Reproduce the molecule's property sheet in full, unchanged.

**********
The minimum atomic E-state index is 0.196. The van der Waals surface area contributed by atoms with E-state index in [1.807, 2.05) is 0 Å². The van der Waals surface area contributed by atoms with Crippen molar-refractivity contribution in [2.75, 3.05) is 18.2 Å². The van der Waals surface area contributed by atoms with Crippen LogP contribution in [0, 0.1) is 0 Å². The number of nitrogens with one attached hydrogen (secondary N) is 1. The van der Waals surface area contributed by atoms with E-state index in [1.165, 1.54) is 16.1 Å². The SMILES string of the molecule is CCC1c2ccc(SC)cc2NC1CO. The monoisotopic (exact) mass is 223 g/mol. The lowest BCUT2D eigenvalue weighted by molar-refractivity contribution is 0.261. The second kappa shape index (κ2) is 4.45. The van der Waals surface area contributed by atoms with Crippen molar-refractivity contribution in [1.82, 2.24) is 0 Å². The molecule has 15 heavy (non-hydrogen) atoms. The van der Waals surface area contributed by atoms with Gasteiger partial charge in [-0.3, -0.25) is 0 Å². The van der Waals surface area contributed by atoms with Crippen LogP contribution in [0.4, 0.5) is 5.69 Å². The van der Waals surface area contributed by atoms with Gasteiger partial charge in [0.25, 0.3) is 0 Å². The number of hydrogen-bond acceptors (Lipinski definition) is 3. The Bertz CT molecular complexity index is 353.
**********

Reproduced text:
The minimum atomic E-state index is 0.196. The van der Waals surface area contributed by atoms with E-state index in [1.807, 2.05) is 0 Å². The van der Waals surface area contributed by atoms with Crippen molar-refractivity contribution in [2.75, 3.05) is 18.2 Å². The van der Waals surface area contributed by atoms with Crippen LogP contribution in [0, 0.1) is 0 Å². The number of nitrogens with one attached hydrogen (secondary N) is 1. The van der Waals surface area contributed by atoms with E-state index in [1.165, 1.54) is 16.1 Å². The SMILES string of the molecule is CCC1c2ccc(SC)cc2NC1CO. The monoisotopic (exact) mass is 223 g/mol. The lowest BCUT2D eigenvalue weighted by molar-refractivity contribution is 0.261. The second kappa shape index (κ2) is 4.45. The van der Waals surface area contributed by atoms with Crippen molar-refractivity contribution in [1.82, 2.24) is 0 Å². The molecule has 15 heavy (non-hydrogen) atoms. The van der Waals surface area contributed by atoms with Gasteiger partial charge in [-0.3, -0.25) is 0 Å². The van der Waals surface area contributed by atoms with Crippen LogP contribution in [0.4, 0.5) is 5.69 Å². The van der Waals surface area contributed by atoms with Gasteiger partial charge in [0.25, 0.3) is 0 Å². The number of hydrogen-bond acceptors (Lipinski definition) is 3. The Bertz CT molecular complexity index is 353.